Front Page Titles (by Subject) 25.: Letter to Félix Coudroy - The Collected Works of Frédéric Bastiat. Vol. 1: The Man and the Statesman: The Correspondence and Articles on Politics
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25.: Letter to Félix Coudroy - Frédéric Bastiat, The Collected Works of Frédéric Bastiat. Vol. 1: The Man and the Statesman: The Correspondence and Articles on Politics 
The Collected Works of Frédéric Bastiat. Vol. 1: The Man and the Statesman: The Correspondence and Articles on Politics, translated from the French by Jane and Michel Willems, with an introduction by Jacques de Guenin and Jean-Claude Paul-Dejean. Annotations and Glossaries by Jacques de Guenin, Jean-Claude Paul-Dejean, and David M. Hart. Translation editor Dennis O’Keeffe (Indianapolis: Liberty Fund, 2011).
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Letter to Félix Coudroy
Lisbon, 24 October 1840
[vol. 1, p. 39]
My dear Félix, it is a long time since I wrote to you. It is because we are so far apart and it takes such a long time to receive a reply from Mugron that I am never sure of receiving it here. Finally, I have more or less made up my mind, unless something unexpected happens, to bid farewell to the Peninsula a week from Monday. My intention is to go to London; I cannot, according to the advice you have sent me from my aunt, first go to Plymouth. The steamboat goes straight to London. I thought at first that I would embark for Liverpool. I would thus satisfy economy and my taste for ships, since navigation under sail is cheaper and more romantic than monotonous steam. But the season is so late that it would be reckless, and I would run the risk of spending a month at sea.
I was a little bored in Lisbon for the first few days. Now, apart from the very natural desire to return home, I am happy here, although I live a very uneventful life. But the climate is so gentle and fine, the plant life so rich, and I feel such well-being and unaccustomed good health that I attribute the absence of boredom to this.
This is a country that, I think, would suit you well: neither hot nor cold, with no fog nor damp. If it rains, the downpour lasts for a day or two; then the sky regains its serenity and the atmosphere its gentle warmth. There is a little water available everywhere; there are clumps of myrtle, orange trees, tufted trellised vines, and heliotropes that cover walls as convolvulus does at home. Now I understand the life of the Moors. Unfortunately, the people here are not a match for nature; they do not want to take the trouble the Arabs took to achieve such delights. Perhaps you think that these fervent Catholics scorn the freshness and scent of the orange trees and that they are devoted to the severe pleasures of thought and contemplation. Alas! I will be returning very disillusioned with the good opinion of Custine; he believed he saw what he wanted to see.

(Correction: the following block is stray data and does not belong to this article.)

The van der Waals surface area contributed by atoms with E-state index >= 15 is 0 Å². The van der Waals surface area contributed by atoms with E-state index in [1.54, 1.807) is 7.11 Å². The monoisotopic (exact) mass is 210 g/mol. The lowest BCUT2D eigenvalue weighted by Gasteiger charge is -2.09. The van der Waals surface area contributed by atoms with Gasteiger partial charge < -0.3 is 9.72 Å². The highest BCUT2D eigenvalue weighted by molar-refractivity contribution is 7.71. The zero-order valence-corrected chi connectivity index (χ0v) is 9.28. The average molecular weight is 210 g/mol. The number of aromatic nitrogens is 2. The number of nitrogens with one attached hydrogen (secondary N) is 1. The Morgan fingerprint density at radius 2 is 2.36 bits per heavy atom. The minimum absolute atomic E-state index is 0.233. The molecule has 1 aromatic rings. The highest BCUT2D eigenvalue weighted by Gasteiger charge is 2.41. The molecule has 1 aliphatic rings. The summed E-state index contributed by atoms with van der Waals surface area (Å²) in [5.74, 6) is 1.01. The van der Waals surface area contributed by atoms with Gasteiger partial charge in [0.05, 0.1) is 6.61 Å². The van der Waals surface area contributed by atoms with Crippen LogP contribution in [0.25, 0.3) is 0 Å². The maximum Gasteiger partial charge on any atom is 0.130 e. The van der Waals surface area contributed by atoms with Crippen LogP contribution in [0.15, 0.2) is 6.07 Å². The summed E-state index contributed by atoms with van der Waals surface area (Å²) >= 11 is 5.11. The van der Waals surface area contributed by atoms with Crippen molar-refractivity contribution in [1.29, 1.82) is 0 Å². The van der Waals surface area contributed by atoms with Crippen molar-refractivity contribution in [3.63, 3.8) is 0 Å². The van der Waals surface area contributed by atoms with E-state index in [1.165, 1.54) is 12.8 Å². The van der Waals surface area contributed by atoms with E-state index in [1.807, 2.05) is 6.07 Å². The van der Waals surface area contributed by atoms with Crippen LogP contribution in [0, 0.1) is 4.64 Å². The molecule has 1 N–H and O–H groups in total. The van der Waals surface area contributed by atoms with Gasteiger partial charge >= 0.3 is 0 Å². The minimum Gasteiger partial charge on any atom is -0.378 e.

For me it will be curious to study England after studying the Peninsula. The comparison would be even more interesting if Catholicism were as fervent here as it is represented. But in the end I will be seeing a people whose religion lies in intelligence after having seen one for whom it lies in the senses. Here the pomp of ceremony, the candles, incense, magnificent vestments and statues, together with the most abject demoralization. There, on the other hand, family ties, men and women each with the duties of their sex, work ennobled by patriotic aim, faithfulness to the traditions of their ancestors, a constant study of the moral code of the Bible and the Gospels, with a religion which is simple, solemn, and close to pure deism. What a contrast! What differences! What a source of reflection!
This trip will also have produced an effect which I did not expect. It has been able to remove the habit we had adopted to observe ourselves, to hear ourselves think and feel, and to follow all the meanderings of our opinions. This self-study has many attractions, and amour propre gives it an abiding interest. But in Mugron, we were always in uneventful surroundings, and able to revolve only in the same circle; when you travel, unexpected situations give rise to new observations. For example, it is probable that the current events46 have affected me very differently from the way they would have if I had been in Mugron; more fervent patriotism makes my thought more active. At the same time, the field in which it functions is wider, just as a man standing on a height sees a wider horizon. But the power of our gaze is a given quantity for each of us and this is not so for the faculty of thinking and feeling.
My aunt, on the occasion of the war, recommends prudence to me; I must absolutely not run any risks. If I sailed in a French ship and war was declared, I might fear corsairs, but in an English ship I will not run this risk, unless I fall into the hands of a French cruiser, which would not be very dangerous as it happens. According to the news received today, I note that France has taken the attitude of sentimental resignation, which is becoming grotesque. From here she appears to be very embarrassed, and making it a point of honor to prove her moderation; to each insult she replies by arguments to show that she has been insulted. She appears to believe that remorse will overcome the English and that, with tears in their eyes, they will stop pursuing their aim and ask our forgiveness. That reminds me of this quotation: “He struck me but I told him just what I thought of him.”
Send your letters to me in London, addressed to MM A. A. Gower, Nephew and Company.
[46 ]A diplomatic crisis was shaking Europe in 1840. France alone supported the pasha of Egypt, Mehmet Ali, in his position on Syria—against Russia, Prussia, Austria, and Great Britain.